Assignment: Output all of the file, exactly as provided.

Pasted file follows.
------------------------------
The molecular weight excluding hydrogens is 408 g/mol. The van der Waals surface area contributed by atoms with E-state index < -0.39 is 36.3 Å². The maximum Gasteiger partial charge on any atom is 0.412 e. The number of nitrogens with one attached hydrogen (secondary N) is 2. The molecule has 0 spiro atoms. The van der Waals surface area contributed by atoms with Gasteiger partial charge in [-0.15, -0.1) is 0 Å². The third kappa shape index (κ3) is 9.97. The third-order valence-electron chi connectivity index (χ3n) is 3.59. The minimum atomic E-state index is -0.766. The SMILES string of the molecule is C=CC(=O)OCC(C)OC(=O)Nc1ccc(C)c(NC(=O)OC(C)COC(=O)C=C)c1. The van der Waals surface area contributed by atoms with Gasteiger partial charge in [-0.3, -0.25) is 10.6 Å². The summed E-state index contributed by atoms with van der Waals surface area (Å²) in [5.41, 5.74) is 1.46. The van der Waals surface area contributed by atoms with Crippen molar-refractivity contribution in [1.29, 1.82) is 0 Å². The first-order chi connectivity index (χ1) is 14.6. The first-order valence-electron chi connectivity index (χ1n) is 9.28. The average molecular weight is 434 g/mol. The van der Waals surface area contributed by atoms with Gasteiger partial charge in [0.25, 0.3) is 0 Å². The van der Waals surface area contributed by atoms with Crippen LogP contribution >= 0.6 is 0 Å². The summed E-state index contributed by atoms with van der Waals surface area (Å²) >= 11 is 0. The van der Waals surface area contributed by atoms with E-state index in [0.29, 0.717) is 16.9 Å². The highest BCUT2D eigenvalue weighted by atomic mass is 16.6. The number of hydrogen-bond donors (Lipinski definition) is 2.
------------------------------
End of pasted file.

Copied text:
The molecular weight excluding hydrogens is 408 g/mol. The van der Waals surface area contributed by atoms with E-state index < -0.39 is 36.3 Å². The maximum Gasteiger partial charge on any atom is 0.412 e. The number of nitrogens with one attached hydrogen (secondary N) is 2. The molecule has 0 spiro atoms. The van der Waals surface area contributed by atoms with Gasteiger partial charge in [-0.15, -0.1) is 0 Å². The third kappa shape index (κ3) is 9.97. The third-order valence-electron chi connectivity index (χ3n) is 3.59. The minimum atomic E-state index is -0.766. The SMILES string of the molecule is C=CC(=O)OCC(C)OC(=O)Nc1ccc(C)c(NC(=O)OC(C)COC(=O)C=C)c1. The van der Waals surface area contributed by atoms with Gasteiger partial charge in [-0.3, -0.25) is 10.6 Å². The summed E-state index contributed by atoms with van der Waals surface area (Å²) in [5.41, 5.74) is 1.46. The van der Waals surface area contributed by atoms with Crippen molar-refractivity contribution in [1.29, 1.82) is 0 Å². The first-order chi connectivity index (χ1) is 14.6. The first-order valence-electron chi connectivity index (χ1n) is 9.28. The average molecular weight is 434 g/mol. The van der Waals surface area contributed by atoms with Gasteiger partial charge in [0.25, 0.3) is 0 Å². The van der Waals surface area contributed by atoms with Crippen LogP contribution >= 0.6 is 0 Å². The summed E-state index contributed by atoms with van der Waals surface area (Å²) >= 11 is 0. The van der Waals surface area contributed by atoms with E-state index in [0.29, 0.717) is 16.9 Å². The highest BCUT2D eigenvalue weighted by atomic mass is 16.6. The number of hydrogen-bond donors (Lipinski definition) is 2.